The Further Development of Organic Systems for the Production and Multiplication of the Polynesian Arrowroot and Other Medicinal Plants in the CNMI

Project Overview

Project Type: Farmer/Rancher
Funds awarded in 2004: $7,500.00
Projected End Date: 12/31/2006
Region: Western
State: Northern Mariana Islands
Principal Investigator:

Annual Reports


  • Additional Plants: medicinal plants


  • Crop Production: organic fertilizers
  • Education and Training: farmer to farmer, on-farm/ranch research, participatory research
  • Farm Business Management: new enterprise development, cooperatives, market study, value added
  • Production Systems: agroecosystems, holistic management
  • Soil Management: green manures, composting, organic matter, soil quality/health
  • Sustainable Communities: public participation, sustainability measures

    Proposal summary:

    Since 1998, Felix Mendiola has been growing medicinal plants, primarily tacca, known locally as gapgap or Polynesian arrowroot. From 90 tubers obtained in the wild, his crop now covers a full acre with 30,000 plants. Tacca, rich in natural starch, was traditionally cultivated in small farm plots or village gardens for medicinal uses and consumption. But it has been replaced with imported rice and flour. Over-harvest has reduced wild populations and increased the price of tacca starch to an average of $100 a pound, too expensive for food use. Mendiola plans to create a cooperative learning experience and to lure other local farmers into cultivating tacca to increase production and bring down the price, making it affordable for consumers in the Mariana Islands chain. The tacca, which likes shade, will be planted with papaya.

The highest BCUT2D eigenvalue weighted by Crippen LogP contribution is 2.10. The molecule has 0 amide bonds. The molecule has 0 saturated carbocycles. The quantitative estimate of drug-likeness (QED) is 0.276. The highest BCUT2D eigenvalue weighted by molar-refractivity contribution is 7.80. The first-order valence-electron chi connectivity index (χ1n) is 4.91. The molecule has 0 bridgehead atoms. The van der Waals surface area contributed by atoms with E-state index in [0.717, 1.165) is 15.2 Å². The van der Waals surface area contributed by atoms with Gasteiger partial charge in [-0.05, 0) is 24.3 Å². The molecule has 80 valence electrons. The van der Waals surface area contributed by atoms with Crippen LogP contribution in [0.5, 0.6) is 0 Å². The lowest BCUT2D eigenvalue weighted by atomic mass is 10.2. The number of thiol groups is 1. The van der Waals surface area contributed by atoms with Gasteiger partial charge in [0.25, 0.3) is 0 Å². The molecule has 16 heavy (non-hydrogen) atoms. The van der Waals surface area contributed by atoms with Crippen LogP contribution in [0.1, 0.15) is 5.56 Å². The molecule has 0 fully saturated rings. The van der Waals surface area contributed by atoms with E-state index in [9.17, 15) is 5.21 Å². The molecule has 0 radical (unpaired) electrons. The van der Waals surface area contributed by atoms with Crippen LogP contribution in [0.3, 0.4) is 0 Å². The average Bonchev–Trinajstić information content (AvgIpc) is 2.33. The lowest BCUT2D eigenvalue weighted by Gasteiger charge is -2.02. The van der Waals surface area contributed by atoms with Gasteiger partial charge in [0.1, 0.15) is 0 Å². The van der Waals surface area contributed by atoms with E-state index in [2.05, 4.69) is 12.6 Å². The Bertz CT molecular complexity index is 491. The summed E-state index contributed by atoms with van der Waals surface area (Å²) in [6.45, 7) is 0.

Any opinions, findings, conclusions, or recommendations expressed in this publication are those of the author(s) and do not necessarily reflect the view of the U.S. Department of Agriculture or SARE.